The third psychological stage discussed by Erikson deals with initiative and guilt; it commonly occurs during the time children are 4-6 years old (UGA Social Work Student, 2009). Kids start to initiate activities, holding the leading role that gives the power to make decisions. It is significant to give children an opportunity to reveal and develop their initiative. If such behavior is not encouraged, they will suffer from a sense of guilt (Slavin, 2014).
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Extreme criticism and control expressed by parents and teachers can make children a follower for the rest of one’s life. Constant punishment and restrictions will make kids consider that initiative is bad. If parents are tying a child’s shoes, they save time and help one with a complicated activity but also make the kid believe that it is beyond his/her abilities.
At this age, children are willing to get to know more that is why parents and teachers who pay attention to the lack of knowledge can develop their sense of guilt. For example, when a child asks why the sky is blue, it is critical to provide some imaginary if not true to life answer. If adults start embarrassing a kid, claiming that one asks stupid questions and is a nuisance, a child will feel guilty for such behavior.
As a result, one will be afraid to communicate with others, believing that they will consider him/her to be not good enough. Both initiative and creativity will be affected adversely, which will cause problems with the course of time. In a case, when a child is learning how to write, modern parents may find it more advantageous to give one a computer and let type letters and words, as this process is easier and fewer mistakes can be made. Still, it is better to let the child write on paper, as one will have an opportunity to make personal decisions, for instance, regarding the tool used (pen, pencil, crayon, etc.).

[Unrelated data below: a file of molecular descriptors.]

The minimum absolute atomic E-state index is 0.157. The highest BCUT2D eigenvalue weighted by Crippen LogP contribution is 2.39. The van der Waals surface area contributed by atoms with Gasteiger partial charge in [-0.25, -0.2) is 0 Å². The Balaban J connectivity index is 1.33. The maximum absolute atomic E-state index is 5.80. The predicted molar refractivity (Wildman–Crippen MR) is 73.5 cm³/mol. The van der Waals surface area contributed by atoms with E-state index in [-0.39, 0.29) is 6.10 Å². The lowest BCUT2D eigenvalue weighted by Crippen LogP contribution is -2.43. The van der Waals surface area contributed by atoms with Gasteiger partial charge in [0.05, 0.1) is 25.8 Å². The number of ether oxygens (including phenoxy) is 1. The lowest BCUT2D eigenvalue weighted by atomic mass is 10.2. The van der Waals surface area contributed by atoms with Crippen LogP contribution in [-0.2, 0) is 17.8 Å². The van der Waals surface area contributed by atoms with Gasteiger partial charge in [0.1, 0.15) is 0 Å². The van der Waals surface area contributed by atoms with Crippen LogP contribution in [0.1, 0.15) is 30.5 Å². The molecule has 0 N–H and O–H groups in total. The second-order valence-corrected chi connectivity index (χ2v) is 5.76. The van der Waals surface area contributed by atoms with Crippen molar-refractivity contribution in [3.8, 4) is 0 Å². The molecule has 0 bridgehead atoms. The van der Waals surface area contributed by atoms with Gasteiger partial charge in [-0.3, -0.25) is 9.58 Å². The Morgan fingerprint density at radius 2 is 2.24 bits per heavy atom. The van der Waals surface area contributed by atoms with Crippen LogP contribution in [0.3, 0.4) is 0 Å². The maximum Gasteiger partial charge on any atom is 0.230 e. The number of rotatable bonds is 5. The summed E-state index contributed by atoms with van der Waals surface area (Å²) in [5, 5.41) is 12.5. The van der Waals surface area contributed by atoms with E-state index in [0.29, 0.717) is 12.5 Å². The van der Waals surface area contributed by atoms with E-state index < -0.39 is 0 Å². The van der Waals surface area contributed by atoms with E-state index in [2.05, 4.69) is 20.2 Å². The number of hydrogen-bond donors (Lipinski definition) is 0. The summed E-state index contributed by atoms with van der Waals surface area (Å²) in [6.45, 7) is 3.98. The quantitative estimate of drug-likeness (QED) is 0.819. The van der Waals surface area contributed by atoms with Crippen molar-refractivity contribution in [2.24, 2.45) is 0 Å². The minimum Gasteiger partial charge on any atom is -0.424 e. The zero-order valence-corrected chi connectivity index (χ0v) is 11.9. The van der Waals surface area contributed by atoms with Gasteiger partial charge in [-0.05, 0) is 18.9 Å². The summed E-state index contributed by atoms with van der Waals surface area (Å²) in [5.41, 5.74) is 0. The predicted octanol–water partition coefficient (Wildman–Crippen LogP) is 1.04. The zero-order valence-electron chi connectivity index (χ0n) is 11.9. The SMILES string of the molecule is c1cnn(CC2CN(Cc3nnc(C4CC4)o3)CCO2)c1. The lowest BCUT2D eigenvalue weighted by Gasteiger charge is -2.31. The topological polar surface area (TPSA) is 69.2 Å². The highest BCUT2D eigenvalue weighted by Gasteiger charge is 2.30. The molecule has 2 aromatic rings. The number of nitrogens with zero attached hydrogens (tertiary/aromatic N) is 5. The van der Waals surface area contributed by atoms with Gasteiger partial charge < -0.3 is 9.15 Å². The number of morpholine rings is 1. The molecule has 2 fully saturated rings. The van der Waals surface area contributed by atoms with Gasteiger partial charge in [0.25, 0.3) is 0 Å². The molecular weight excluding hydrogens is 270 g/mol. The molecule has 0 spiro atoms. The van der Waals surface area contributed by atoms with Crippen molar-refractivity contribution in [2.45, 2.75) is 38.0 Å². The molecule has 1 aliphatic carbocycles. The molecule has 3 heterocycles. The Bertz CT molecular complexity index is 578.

However, it cannot be denied that children should experience some guilt. It can help them to develop self-control and act consciously. Thus, it is critical to maintain a healthy balance. For example, kids may conduct risk-taking behaviors, such as crossing the street in inappropriate places. That is why parents are to encourage initiative but pay much attention to the choices and purposes for them to be realistic and healthy.
Slavin, R. (2014). Educational Psychology theory and practice. New York, NY: Pearson.
UGA Social Work Student. (2009). Erikson’s theory of psychosocial development. [Video File]. Web.
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